Crime risks are also important to understand. What are the common crimes at your destination? Are tourists targeted more often than locals? Which local areas are dangerous? Is there a kidnap threat here? Are female travellers targeted more? By understanding these risks, you can move around your destination with more confidence, avoiding the dodgy areas or bad times of day to be caught out.

Political and armed conflict risks are worth taking a look at too. Major unrest can derail your travel plans, so being aware of any potential trouble on the horizon can keep you alert for problems. If the situation changes dramatically in a country you are visiting, don’t be afraid to change your plans and consider moving on early or avoiding trouble spots. Just make sure that someone back home knows that your itinerary has changed!

Things to take

Safety should always be a top consideration when packing for a long trip. Find a way to separate and hide your travel money, to avoid having it all stored in one place. That way, if your wallet is stolen, you will still have a back-up store of money to keep you going. Anti-pickpocket wallets that you wear under your clothes are a great low-cost investment, and allow you to keep your large stash of gap-year money hidden when making small purchases. When buying luggage, you should keep the threat of pickpockets in mind. A rucksack that can be locked is always a good idea, although pickpockets can still cut through bags to get to the valuables inside! Comfort is also an important consideration, as you might be walking around with your backpack more than you expect!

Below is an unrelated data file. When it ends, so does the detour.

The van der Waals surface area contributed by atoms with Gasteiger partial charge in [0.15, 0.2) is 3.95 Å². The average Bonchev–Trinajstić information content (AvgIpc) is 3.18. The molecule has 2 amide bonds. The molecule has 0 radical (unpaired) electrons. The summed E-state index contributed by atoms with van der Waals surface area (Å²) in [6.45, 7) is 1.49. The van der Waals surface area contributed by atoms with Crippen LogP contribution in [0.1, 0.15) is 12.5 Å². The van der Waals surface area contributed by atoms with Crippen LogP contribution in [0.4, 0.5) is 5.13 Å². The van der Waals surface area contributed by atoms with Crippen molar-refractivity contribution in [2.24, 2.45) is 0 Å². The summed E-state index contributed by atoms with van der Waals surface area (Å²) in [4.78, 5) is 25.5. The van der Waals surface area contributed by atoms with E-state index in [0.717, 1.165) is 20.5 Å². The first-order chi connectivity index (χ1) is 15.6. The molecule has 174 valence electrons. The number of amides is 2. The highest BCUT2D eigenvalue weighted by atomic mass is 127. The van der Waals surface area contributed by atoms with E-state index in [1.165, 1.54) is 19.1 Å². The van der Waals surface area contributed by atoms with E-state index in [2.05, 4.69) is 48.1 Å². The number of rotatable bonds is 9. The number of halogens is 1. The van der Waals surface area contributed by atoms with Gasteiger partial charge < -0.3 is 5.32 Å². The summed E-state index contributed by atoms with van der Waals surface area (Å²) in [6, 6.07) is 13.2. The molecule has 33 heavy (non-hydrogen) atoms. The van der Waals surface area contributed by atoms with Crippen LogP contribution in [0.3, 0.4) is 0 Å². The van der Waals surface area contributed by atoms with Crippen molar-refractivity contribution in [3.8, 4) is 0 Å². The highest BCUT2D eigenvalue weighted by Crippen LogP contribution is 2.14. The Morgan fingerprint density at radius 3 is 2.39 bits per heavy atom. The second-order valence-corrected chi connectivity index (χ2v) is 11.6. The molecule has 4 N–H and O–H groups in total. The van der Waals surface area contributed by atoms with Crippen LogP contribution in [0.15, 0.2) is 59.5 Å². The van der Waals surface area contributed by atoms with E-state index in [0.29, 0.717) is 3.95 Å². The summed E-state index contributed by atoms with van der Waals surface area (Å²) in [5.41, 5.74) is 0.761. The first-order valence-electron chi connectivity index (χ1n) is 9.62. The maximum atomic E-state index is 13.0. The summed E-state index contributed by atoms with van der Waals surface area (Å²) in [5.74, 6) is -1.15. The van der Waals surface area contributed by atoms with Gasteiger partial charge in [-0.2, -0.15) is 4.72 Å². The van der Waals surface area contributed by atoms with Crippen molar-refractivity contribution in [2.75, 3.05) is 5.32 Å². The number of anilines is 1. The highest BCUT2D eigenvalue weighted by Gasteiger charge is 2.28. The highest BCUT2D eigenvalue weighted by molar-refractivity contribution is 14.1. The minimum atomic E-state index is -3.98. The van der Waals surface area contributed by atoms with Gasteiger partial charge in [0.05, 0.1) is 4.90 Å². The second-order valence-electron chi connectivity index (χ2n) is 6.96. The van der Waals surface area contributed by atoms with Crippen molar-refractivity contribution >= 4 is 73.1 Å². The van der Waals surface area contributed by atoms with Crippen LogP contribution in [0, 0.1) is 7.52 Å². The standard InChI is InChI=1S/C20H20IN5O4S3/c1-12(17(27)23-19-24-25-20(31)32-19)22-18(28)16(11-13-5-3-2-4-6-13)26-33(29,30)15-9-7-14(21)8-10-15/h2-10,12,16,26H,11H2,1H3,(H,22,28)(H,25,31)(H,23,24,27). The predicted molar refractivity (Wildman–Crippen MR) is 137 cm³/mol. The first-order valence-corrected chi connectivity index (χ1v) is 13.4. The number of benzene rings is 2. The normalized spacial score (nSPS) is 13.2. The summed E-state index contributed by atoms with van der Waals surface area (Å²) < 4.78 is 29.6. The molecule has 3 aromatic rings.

When packing, you should also consider the local environment. Check whether any medication you plan on taking is illegal in your destination countries, and make sure you have enough critical medicines to last your trip in the event that you can’t re-stock locally. Also consider health/safety items, such as sun cream, insect repellent, anti-malarial tablets, and other critical items.